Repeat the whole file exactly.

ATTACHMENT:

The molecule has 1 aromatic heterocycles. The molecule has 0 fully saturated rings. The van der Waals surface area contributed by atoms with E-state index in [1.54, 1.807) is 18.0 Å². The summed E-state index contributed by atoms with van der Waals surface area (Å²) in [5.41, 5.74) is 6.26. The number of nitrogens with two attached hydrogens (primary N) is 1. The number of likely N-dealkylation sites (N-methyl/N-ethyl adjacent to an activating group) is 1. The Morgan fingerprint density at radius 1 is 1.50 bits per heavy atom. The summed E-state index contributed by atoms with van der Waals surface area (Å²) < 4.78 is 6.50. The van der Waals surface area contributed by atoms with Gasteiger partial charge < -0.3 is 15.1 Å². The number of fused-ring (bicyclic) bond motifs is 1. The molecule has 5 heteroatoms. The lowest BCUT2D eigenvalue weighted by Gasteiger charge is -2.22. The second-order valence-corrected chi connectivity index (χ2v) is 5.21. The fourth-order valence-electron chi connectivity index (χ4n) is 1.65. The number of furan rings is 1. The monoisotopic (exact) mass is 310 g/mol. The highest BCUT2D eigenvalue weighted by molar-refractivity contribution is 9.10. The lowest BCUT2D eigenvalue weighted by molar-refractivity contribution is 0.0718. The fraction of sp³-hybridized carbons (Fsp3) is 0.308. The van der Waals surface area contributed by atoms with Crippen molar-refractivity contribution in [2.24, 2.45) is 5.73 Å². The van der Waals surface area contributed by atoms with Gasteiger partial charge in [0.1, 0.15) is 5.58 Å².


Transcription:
The molecule has 1 aromatic heterocycles. The molecule has 0 fully saturated rings. The van der Waals surface area contributed by atoms with E-state index in [1.54, 1.807) is 18.0 Å². The summed E-state index contributed by atoms with van der Waals surface area (Å²) in [5.41, 5.74) is 6.26. The number of nitrogens with two attached hydrogens (primary N) is 1. The number of likely N-dealkylation sites (N-methyl/N-ethyl adjacent to an activating group) is 1. The Morgan fingerprint density at radius 1 is 1.50 bits per heavy atom. The summed E-state index contributed by atoms with van der Waals surface area (Å²) < 4.78 is 6.50. The van der Waals surface area contributed by atoms with Gasteiger partial charge < -0.3 is 15.1 Å². The number of fused-ring (bicyclic) bond motifs is 1. The molecule has 5 heteroatoms. The lowest BCUT2D eigenvalue weighted by Gasteiger charge is -2.22. The second-order valence-corrected chi connectivity index (χ2v) is 5.21. The fourth-order valence-electron chi connectivity index (χ4n) is 1.65. The number of furan rings is 1. The monoisotopic (exact) mass is 310 g/mol. The highest BCUT2D eigenvalue weighted by molar-refractivity contribution is 9.10. The lowest BCUT2D eigenvalue weighted by molar-refractivity contribution is 0.0718. The fraction of sp³-hybridized carbons (Fsp3) is 0.308. The van der Waals surface area contributed by atoms with Crippen molar-refractivity contribution in [2.24, 2.45) is 5.73 Å². The van der Waals surface area contributed by atoms with Gasteiger partial charge in [0.1, 0.15) is 5.58 Å².